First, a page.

Detection of PMTV by visual inspection is unreliable since the symptoms of PMTV in tubers (spraing) are inconsistent and depend on cultivar. Also, similar symptoms can appear in tubers infected by TRV. This has led to a search to find sensitive methods of virus-specific detection of PMTV (Beuch et al., 2014). There are two types of the enzyme-linked immunosorbent assay (ELISA) employed to identify PMTV in infected leaves and tubers: the double-antibody sandwich (DAS-ELISA) and a triple-antibody sandwich (TAS-ELISA) which are serological detection methods that depend on the immuno-interaction between PMTV proteins, such as the coat protein, with specific antibodies (Santala et al., 2010). In addition, molecular diagnostic methods, based on the amplification of a specific part of the PMTV genome, have been used. These include reverse transcriptase-polymerase chain reaction (RT-PCR) and quantitative RT-PCR (qRT-PCR) which proved to be more precise and thus used for detection and quantification of gene expression (Mumford et. al., 2000). FLASH-PCR qualitative amplification, which is similar to qPCR principles, but less costly, has been used to detect PMTV (Ryazantsev and Zavriev, 2009). There are also other RT-PCR methods used for detection of PMTV, for example, RT-PCR microplate hybridisation (Nakayama et al., 2010) and the immune capture RT-PCR, that combine the serological and molecular diagnosis methods (Latvala-Kilby et al., 2009). A soil-bait method has been utilized to isolate and detect PMTV from infested soil by planting bait plants or indicator plants such as several species of Nicotiana genus which are sensitive to PMTV infection (Arif, 1995; Davey 2009). Systemic infection of indicator plants is more successful at low temperatures. It is important to examine indicator plants at temperatures between 5-15°C to gain reliable results (Santala et al., 2010). On manual inoculation of indicator plants, such as Chenopodium amaranticolor and N. tabacum cv. Xanthi-nc or Samsun NN, PMTV produces concentric necrotic ring spots or chlorotic local lesions during local, non-systemic infection. Furthermore, immunosorbent electron microscopy can be used to reveal PMTV virions, if the virus titre is sufficient (Roberts and Harrison, 1979).
Only dicotyledonous plants are reported as natural hosts for Pomoviruses. Most host species of PMTV belong to the Solanaceae family of which 26 species are infected; however, Chenopodiaceae is a second family that contains several species regarded as hosts of PMTV. Other host species include Tetragonia expansa (Harrison and Reavy, 2002). It has been also indicated that the PMTV host species might be the natural hosts of S. subterranea (the only vector of PMTV). PMTV is considered to be both soil and tuber-borne. The PMTV symptoms can be divided into two types: Foliar symptoms can appear as a result of secondary infection when infected tubers are cultivated and three common foliar symptoms are: (A) yellow mottling or blotching, mostly of lower leaves, (B) chlorotic V-form markings in leaflets and (C) excessive stunting of shortened stems, known as `mop-top’ (Harrison and Reavy, 2002). The second type of symptoms appears in tubers as a result of primary infection from the soil. These include (A) brown circles on the tuber surface and (B) lines of brown curves (spraing) inside tuber of susceptible potato cultivars, such as Arran Pilot and Nicola (Santala et al., 2010). In tubers of plants grown from infected tubers, cracks form that distort the tubers, leading to tuber malformation. Some cultivars may show superficial external raised rings without internal symptoms.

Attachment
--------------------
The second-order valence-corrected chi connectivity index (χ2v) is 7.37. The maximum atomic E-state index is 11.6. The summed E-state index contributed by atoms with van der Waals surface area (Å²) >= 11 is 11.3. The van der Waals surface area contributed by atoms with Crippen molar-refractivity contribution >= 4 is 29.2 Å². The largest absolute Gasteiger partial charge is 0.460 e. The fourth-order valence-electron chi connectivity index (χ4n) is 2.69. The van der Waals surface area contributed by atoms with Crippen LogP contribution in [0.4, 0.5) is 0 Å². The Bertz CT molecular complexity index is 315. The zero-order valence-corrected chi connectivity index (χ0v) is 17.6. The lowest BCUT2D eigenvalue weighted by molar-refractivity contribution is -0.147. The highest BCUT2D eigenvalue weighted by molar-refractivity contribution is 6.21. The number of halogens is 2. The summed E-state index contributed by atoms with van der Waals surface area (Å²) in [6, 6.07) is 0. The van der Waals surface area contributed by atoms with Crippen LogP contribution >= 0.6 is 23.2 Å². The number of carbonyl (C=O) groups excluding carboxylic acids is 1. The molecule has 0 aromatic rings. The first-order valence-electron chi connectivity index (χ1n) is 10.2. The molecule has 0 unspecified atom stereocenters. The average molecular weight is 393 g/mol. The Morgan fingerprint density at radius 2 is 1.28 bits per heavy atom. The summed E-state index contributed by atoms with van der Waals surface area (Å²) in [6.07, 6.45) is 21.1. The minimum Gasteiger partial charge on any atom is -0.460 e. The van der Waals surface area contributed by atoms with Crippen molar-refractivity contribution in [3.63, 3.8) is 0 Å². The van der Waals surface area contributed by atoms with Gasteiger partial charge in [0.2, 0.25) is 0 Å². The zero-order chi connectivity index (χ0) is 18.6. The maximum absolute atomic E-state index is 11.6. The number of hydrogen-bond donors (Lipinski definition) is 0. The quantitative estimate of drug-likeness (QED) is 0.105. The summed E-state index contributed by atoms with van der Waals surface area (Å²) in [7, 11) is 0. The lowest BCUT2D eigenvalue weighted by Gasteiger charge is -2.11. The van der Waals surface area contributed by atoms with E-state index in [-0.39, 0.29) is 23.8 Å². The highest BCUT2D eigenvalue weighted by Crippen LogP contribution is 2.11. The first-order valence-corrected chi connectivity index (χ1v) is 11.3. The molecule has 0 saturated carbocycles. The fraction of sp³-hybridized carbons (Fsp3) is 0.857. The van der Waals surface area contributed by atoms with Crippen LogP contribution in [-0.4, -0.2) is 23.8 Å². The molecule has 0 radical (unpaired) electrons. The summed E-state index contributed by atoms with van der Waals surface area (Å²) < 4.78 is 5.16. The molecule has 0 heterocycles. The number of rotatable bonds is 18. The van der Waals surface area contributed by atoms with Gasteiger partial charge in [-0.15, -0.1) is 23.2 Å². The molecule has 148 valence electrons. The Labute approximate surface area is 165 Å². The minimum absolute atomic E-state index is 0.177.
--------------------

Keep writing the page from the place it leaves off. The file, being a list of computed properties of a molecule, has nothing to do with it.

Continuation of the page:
The most important transmission method of PMTV is the natural transmission from the soil by S. subterranea (the cause of potato powdery scab) compared with transmission from infected seed mother to daughter tubers (Davey, 2009).
Accordingly, the PMTV is more likely entering Iraq through importing potato tubers particularly from the infectious European countries and planting them during Spring season which is cold and wet particularly in North of Iraq. Thus, considerable attention should be paid to prevent this virus from reaching in the Iraqi environment.This can be through examination and certification of the imported tubers using molecular diagnostic methods, as well as monitoring and periodic inspection of the cultivated potato fields to destroy the diseased plants as soon as possible. This of course will participate in preventing the large spread of the infection in the Iraqi potato fields.